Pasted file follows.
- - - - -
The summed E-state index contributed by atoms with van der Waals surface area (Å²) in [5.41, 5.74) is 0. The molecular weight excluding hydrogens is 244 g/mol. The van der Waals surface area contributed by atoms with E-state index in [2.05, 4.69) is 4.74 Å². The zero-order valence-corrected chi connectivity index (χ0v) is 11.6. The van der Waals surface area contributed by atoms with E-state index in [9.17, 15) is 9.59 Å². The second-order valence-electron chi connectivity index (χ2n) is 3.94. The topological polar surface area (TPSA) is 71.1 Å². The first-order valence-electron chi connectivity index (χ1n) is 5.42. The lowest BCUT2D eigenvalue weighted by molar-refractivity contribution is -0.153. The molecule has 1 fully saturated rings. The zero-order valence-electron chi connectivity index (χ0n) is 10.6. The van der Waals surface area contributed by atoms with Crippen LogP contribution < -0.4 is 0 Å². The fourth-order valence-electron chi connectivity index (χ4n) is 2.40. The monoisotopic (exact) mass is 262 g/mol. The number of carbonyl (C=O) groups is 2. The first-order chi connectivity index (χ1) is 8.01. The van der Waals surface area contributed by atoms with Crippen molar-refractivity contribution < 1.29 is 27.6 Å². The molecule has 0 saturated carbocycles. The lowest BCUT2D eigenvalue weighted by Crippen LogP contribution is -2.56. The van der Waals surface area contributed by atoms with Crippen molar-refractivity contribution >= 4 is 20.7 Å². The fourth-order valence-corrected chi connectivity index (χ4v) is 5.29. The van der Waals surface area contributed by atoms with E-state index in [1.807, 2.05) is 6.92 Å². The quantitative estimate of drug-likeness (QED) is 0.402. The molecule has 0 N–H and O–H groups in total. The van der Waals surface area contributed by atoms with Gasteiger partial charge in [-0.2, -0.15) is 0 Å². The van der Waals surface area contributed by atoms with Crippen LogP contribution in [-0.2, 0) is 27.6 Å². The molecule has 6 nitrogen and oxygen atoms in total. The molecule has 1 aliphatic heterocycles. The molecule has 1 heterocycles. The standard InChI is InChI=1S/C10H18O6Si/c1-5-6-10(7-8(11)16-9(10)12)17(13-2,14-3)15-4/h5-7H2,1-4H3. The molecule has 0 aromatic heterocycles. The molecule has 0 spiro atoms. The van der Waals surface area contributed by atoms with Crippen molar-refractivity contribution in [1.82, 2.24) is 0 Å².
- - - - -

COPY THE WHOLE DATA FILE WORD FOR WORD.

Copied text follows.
The summed E-state index contributed by atoms with van der Waals surface area (Å²) in [5.41, 5.74) is 0. The molecular weight excluding hydrogens is 244 g/mol. The van der Waals surface area contributed by atoms with E-state index in [2.05, 4.69) is 4.74 Å². The zero-order valence-corrected chi connectivity index (χ0v) is 11.6. The van der Waals surface area contributed by atoms with E-state index in [9.17, 15) is 9.59 Å². The second-order valence-electron chi connectivity index (χ2n) is 3.94. The topological polar surface area (TPSA) is 71.1 Å². The first-order valence-electron chi connectivity index (χ1n) is 5.42. The lowest BCUT2D eigenvalue weighted by molar-refractivity contribution is -0.153. The molecule has 1 fully saturated rings. The zero-order valence-electron chi connectivity index (χ0n) is 10.6. The van der Waals surface area contributed by atoms with Crippen LogP contribution < -0.4 is 0 Å². The fourth-order valence-electron chi connectivity index (χ4n) is 2.40. The monoisotopic (exact) mass is 262 g/mol. The number of carbonyl (C=O) groups is 2. The first-order chi connectivity index (χ1) is 8.01. The van der Waals surface area contributed by atoms with Crippen molar-refractivity contribution < 1.29 is 27.6 Å². The molecule has 0 saturated carbocycles. The lowest BCUT2D eigenvalue weighted by Crippen LogP contribution is -2.56. The van der Waals surface area contributed by atoms with Crippen molar-refractivity contribution >= 4 is 20.7 Å². The fourth-order valence-corrected chi connectivity index (χ4v) is 5.29. The van der Waals surface area contributed by atoms with E-state index in [1.807, 2.05) is 6.92 Å². The quantitative estimate of drug-likeness (QED) is 0.402. The molecule has 0 N–H and O–H groups in total. The van der Waals surface area contributed by atoms with Gasteiger partial charge in [-0.2, -0.15) is 0 Å². The van der Waals surface area contributed by atoms with Crippen LogP contribution in [-0.2, 0) is 27.6 Å². The molecule has 6 nitrogen and oxygen atoms in total. The molecule has 1 aliphatic heterocycles. The molecule has 1 heterocycles. The standard InChI is InChI=1S/C10H18O6Si/c1-5-6-10(7-8(11)16-9(10)12)17(13-2,14-3)15-4/h5-7H2,1-4H3. The molecule has 0 aromatic heterocycles. The molecule has 0 spiro atoms. The van der Waals surface area contributed by atoms with Crippen molar-refractivity contribution in [1.82, 2.24) is 0 Å².